Studies show we speak to ourselves about 10,000 times a day and 80 percent of that tends to be negative. That’s because we’re human and we’re programmed to protect ourselves by focusing on worst-case scenarios. Affirmations are powerful statements to remind us what we know to be true, despite what others may say or when our own ego plants that seed of doubt.
Affirmations help us communicate with our subconscious mind, which believes everything we tell it and seeks out opportunities and resources to prove that it’s true. The most effective affirmations are short, positive and in the present. Here are a few examples that I used. “I am open to receive ideas and inspiration for my book.” “Today, I write with grace and ease and clarity of purpose.” “My book benefits me and everyone who reads it.” Commit to write down your affirmations and post them prominently—on your bathroom mirror, on the dashboard of your car and at your desk. Say them out loud throughout the day and share them with others.
Every top athlete has harnessed the power of visualization. The runner sees herself breaking through the tape at the end of the race and the golfer sees the hole in one. What can you visualize about your book? Perhaps you’re signing copies at a local bookstore or speaking at a national conference. I created a Vision Board and posted a mock-up of my book cover and bookmark with words like “Best Seller” cut from newspapers and magazines. I also included encouraging notes from my colleagues.
It takes more than just seeing to get the results. Visualization is a three-step, repetitive process. To give it the power you need to succeed, engage all your senses. What do you hear, smell, feel and taste? And, infuse it with the positive emotions you would feel if this were a reality—like happiness, pride and maybe even relief. Commit to seeing your book as “real” and it soon will be.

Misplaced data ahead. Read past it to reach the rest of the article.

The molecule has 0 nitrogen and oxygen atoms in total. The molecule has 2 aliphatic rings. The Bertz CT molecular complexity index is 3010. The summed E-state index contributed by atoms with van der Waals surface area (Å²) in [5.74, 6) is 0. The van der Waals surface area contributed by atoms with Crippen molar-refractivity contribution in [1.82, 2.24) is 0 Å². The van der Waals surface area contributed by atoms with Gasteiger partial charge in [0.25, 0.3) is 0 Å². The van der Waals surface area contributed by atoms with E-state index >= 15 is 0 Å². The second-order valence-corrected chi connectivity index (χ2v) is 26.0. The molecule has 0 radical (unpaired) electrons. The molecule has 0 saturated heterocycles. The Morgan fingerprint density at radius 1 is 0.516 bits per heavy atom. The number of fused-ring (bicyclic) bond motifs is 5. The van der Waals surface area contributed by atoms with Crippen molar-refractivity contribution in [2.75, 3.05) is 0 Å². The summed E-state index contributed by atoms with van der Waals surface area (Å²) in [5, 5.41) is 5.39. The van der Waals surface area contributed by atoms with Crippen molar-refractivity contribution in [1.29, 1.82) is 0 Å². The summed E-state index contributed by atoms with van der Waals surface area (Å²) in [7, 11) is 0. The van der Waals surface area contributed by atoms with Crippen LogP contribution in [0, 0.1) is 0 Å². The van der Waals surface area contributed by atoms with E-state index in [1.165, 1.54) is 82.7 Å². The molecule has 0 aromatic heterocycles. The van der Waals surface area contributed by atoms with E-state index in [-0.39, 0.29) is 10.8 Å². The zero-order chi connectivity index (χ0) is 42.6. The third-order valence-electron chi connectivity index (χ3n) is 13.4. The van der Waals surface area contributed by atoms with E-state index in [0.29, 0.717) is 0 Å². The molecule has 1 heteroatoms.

5) Express Thanks.
What you focus on expands. What you appreciate appreciates. It’s a universal law. That’s why it’s so important to cultivate an attitude of gratitude. Commit to write in a gratitude journal a few nights a week, listing all the things you’re thankful for—my health, my family, doing what I love—and adding at least one unique entry each time—I wrote two chapters today. That increases your awareness of what’s going right. Take the time to express your sincere appreciation to others with a phone call or a hand-written note. Give thanks in anticipation of your accomplishments.
By committing to CRAVE your book goals, you will enhance your journey and accelerate your success.
Tricia Molloy loves to remind people how wise they are! She is a corporate leadership speaker on work-life balance, mentor and the author of “Working with Wisdom: 10 Universal Principles for Enlightened Entrepreneurs” and the “CRAVE Your Goals!” and “DESIGN Your Ideal Life” ebooks. Through employee development programs and conference keynotes, Tricia inspires professionals to achieve their goals faster and easier. For women professionals and entrepreneurs, she also offers one-on-one Wisdom Mentoring. Visit www.triciamolloy.com or email firstname.lastname@example.org.